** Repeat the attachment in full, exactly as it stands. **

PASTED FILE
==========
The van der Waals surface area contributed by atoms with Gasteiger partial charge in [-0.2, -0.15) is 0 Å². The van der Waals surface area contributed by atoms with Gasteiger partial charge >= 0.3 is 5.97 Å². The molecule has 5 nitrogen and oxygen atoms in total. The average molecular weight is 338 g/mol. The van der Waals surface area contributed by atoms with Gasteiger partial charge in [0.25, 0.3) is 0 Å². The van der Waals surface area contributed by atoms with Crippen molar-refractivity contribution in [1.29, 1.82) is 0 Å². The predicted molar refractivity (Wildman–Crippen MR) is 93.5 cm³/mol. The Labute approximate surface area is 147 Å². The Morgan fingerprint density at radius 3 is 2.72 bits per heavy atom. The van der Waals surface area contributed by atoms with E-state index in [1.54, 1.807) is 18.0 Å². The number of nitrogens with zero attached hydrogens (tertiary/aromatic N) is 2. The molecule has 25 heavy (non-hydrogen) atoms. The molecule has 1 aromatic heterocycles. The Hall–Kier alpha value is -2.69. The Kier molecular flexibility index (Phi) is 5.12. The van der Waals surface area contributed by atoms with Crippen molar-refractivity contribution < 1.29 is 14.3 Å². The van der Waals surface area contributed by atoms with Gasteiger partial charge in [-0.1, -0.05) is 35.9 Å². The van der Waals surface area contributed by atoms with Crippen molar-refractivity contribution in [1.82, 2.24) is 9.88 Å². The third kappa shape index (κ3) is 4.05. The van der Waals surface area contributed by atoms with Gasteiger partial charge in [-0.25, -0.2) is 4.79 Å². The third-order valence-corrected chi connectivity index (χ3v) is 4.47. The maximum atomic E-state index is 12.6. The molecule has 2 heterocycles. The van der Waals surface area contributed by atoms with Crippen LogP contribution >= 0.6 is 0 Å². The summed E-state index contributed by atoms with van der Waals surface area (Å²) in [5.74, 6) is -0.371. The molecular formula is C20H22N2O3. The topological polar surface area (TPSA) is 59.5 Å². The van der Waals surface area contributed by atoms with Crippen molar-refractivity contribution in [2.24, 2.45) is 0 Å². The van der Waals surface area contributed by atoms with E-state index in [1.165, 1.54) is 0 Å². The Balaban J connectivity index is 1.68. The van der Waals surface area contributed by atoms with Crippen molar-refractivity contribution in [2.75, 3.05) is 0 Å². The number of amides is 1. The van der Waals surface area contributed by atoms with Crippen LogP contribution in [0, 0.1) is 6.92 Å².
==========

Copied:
The van der Waals surface area contributed by atoms with Gasteiger partial charge in [-0.2, -0.15) is 0 Å². The van der Waals surface area contributed by atoms with Gasteiger partial charge >= 0.3 is 5.97 Å². The molecule has 5 nitrogen and oxygen atoms in total. The average molecular weight is 338 g/mol. The van der Waals surface area contributed by atoms with Gasteiger partial charge in [0.25, 0.3) is 0 Å². The van der Waals surface area contributed by atoms with Crippen molar-refractivity contribution in [1.29, 1.82) is 0 Å². The predicted molar refractivity (Wildman–Crippen MR) is 93.5 cm³/mol. The Labute approximate surface area is 147 Å². The Morgan fingerprint density at radius 3 is 2.72 bits per heavy atom. The van der Waals surface area contributed by atoms with E-state index in [1.54, 1.807) is 18.0 Å². The number of nitrogens with zero attached hydrogens (tertiary/aromatic N) is 2. The molecule has 25 heavy (non-hydrogen) atoms. The molecule has 1 aromatic heterocycles. The Hall–Kier alpha value is -2.69. The Kier molecular flexibility index (Phi) is 5.12. The van der Waals surface area contributed by atoms with Crippen molar-refractivity contribution < 1.29 is 14.3 Å². The van der Waals surface area contributed by atoms with Gasteiger partial charge in [-0.1, -0.05) is 35.9 Å². The van der Waals surface area contributed by atoms with Crippen molar-refractivity contribution in [1.82, 2.24) is 9.88 Å². The third kappa shape index (κ3) is 4.05. The van der Waals surface area contributed by atoms with Gasteiger partial charge in [-0.25, -0.2) is 4.79 Å². The third-order valence-corrected chi connectivity index (χ3v) is 4.47. The maximum atomic E-state index is 12.6. The molecule has 2 heterocycles. The van der Waals surface area contributed by atoms with Crippen LogP contribution >= 0.6 is 0 Å². The summed E-state index contributed by atoms with van der Waals surface area (Å²) in [5.74, 6) is -0.371. The molecular formula is C20H22N2O3. The topological polar surface area (TPSA) is 59.5 Å². The van der Waals surface area contributed by atoms with Crippen molar-refractivity contribution in [2.24, 2.45) is 0 Å². The van der Waals surface area contributed by atoms with E-state index in [1.165, 1.54) is 0 Å². The Balaban J connectivity index is 1.68. The van der Waals surface area contributed by atoms with Crippen molar-refractivity contribution in [2.75, 3.05) is 0 Å². The number of amides is 1. The van der Waals surface area contributed by atoms with Crippen LogP contribution in [0, 0.1) is 6.92 Å².